Tuesday, February 22, 2011

Sulcata Tortoise

African Spurred Tortoise (Geochelone Sulcata)

a.k.a. Sulcata Tortoise, African Spur-Thigh Tortoise


Sulcata Tortoises are the third largest tortoise in the world, behind the Galapagos Tortoise and the Aldabran Tortoise. However, they are the largest mainland tortoise in the world, meaning they are the largest species of tortoise not found on an island. At birth, these tortoises are only 2-3 in. in length, but grow extremely quickly in their first few years. Some sources say that an adult tortoise can grow up to 18 in. (45 cm) in shell length, and 70 to 100 lbs. (30 to 45 kg) in weight. These are actually very conservative numbers. Sulcatas will typically be much larger than this, possibly up to 36 in. and 230 lbs. The largest on record was a male resident of the Giza Zoological Gardens (Egypt) who weighed in at 232 lb (105.5 kg) and measured 41.6 inches (104 cm) over the carapace (Flower, 1925, in Stearns).

Baby vs. Adult Sulcata

Their natural habitat is found in Africa along the Sahara Desert and the Sahel, a transitional ecoregion of semi-arid grasslands, savannas, and thorn shrublands in countries such as Chad, Nigeria, and Ethiopia. In these regions, they are very avid burrowers. Their burrows rarely reach more than 36” in depth, but can extend for several yards under the surface. This is an important consideration, and one of the greatest obstacles, for potential owners. Adult sulcatas have been known to dig under fences and damage the foundations of houses. Sulcatas graze and forage for hours during the day. In the wild, much of their intake is from extremely hard to digest, tough plant fibers from grasses. Sulcatas are not nocturnal, but younger tortoises may seem like it, sleeping up to 12-16 hours a day.

Sulcatas are a relatively high-maintenance tortoise, especially as they grow older, but with planning and preparation, they can be a very rewarding companion. They are a sturdy and adaptable species, very forgiving of novice mistakes, making them a popular pet, but some guidelines need to be followed to keep them happy and healthy.


No terrestrial tortoise should be kept in an aquarium- or vivarium-style glass tank, regardless of how big the tank is. They just don't make them large enough, even for hatchlings or juveniles, and adults will absolutely need to be kept outside. For housing, a general rule is the length of the enclosure must be ten times as long as the tortoise, five times as wide and three times as high. Others say one inch of tortoise shell length per 10 sq. feet. YouTube and Google both have many examples of indoor enclosures for you to get ideas from.

Indoor enclosures (Tortoise tables) for younger (under five years or fifteen lbs., according to some) Sulcatas should be a minimum of 20 sq. ft, depending on the size of the tortoise. You will most likely need to construct your own, but it doesn't require a very sophisticated design, so it should not be too expensive. I used a hollowed out and modified arcade game cabinet as an indoor enclosure.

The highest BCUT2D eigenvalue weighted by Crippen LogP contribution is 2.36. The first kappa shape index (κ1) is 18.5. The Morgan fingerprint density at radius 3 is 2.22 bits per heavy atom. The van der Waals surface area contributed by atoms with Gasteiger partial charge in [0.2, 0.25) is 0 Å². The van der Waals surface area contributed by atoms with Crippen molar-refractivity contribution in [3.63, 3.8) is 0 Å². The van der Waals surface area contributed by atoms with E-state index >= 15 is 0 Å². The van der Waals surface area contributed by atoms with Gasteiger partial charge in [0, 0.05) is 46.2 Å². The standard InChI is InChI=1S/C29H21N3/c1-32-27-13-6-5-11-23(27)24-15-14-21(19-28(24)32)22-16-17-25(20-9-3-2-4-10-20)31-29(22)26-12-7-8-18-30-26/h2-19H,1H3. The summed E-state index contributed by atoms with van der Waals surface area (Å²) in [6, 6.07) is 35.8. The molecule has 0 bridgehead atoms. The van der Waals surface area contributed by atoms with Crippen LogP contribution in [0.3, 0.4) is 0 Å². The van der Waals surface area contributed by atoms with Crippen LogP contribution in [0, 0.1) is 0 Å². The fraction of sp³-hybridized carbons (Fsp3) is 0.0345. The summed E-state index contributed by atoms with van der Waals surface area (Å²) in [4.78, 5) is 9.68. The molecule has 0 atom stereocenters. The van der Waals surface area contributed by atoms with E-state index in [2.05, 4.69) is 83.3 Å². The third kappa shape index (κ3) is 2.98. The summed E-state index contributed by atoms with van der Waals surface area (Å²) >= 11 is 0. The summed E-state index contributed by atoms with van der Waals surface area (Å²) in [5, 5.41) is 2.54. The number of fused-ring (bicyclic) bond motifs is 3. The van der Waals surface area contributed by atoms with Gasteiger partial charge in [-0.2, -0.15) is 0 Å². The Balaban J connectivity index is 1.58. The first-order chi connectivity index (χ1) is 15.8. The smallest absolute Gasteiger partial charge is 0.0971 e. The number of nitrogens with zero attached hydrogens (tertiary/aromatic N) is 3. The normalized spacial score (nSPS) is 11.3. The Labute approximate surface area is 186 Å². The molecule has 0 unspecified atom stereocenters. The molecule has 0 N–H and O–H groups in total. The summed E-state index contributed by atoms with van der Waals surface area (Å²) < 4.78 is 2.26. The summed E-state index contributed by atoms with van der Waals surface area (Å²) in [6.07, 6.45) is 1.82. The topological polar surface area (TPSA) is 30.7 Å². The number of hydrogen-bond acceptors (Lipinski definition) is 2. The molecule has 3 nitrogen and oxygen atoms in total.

An adult will need to be kept outside. One option is to build a large outdoor enclosure (min. 30 ft.x30 ft.), but as this would be a major landscaping project, many people let the tortoise roam free through the yard and provide a large, modified doghouse or shed to provide heat and shelter at night and during the winter. Again, Google and YouTube can let you see many different designs.

One important thing to keep in mind for outdoor enclosures is the Sulcata's extreme strength and curiosity. If they can see through a fence, they will want to explore what's on the other side. They can push down or dig under fences which are not sturdy enough.

Also, racoons, opossums, cats, and dogs can harass and injury an outdoor sulcata, and unscrupulous humans have been known to carry them out. So the fence around your yard not only needs to be strong enough to keep the tortoise in, but design to keep predators out.

Temperatures in an indoor enclosure should be kept around 70-75ºF with a basking area that reaches up to about 100ºF. Outdoor enclosures obviously rely more on ambient temperature. It is absolutely essential to provide heated shelter outside so the tortoise can stay warm during the winter and on cold nights.

Although African Sulcata Tortoises live in the desert, their actual environment may be more humid since they spend much of their time in caves or burrows. Research has shown that tortoises raised in dry conditions are more likely to develop a shell abnormality called "pyramiding," which is an abnormal hump-shape of the scutes. Tortoises raised in environments with 45-99% humidity had less abnormal shell growth than those raised in drier conditions.

As usual with reptile substrates, stay away from pine or cedar because the oils they contain are toxic. Also, sand, Calci-Sand, and crushed oyster shells have been known to cause eye irritation, impaction in the tortoises digestive system, and abrasions in the tortoises shell. Corncob and crushed walnut shell have also been known to cause digestive blockages. Alfalfa pellets should not be used because the soak up moisture and get moldy. Sand, however, is a great substrate if mixed with another material. It just shouldn't be used by itself.

In Europe hemp is a popular substrate. Those that use it highly recommend it, but its unavailable in the US. Some people are using aspen instead and it seems to work well. The main concern is they are too dry. As mentioned above, sand works well if mixed with another material. If mixed with loam or coconut coir (Bed-A-Beast), it is by far one of the best substrates. The amount of moisture can be easily regulated. Also, it is easy to create a higher moisture/humidity (substrate moisture is more important than humidity) area as well as a dry area in the same pen. This way the tortoise has a choice of micro-climates. Loam is the best choice and is readily available in northern states and the UK. However here in the south its scarce. So I use coconut coir instead. This has work well over the past 15 years for a number of species I keep. Hatchlings also do well on it.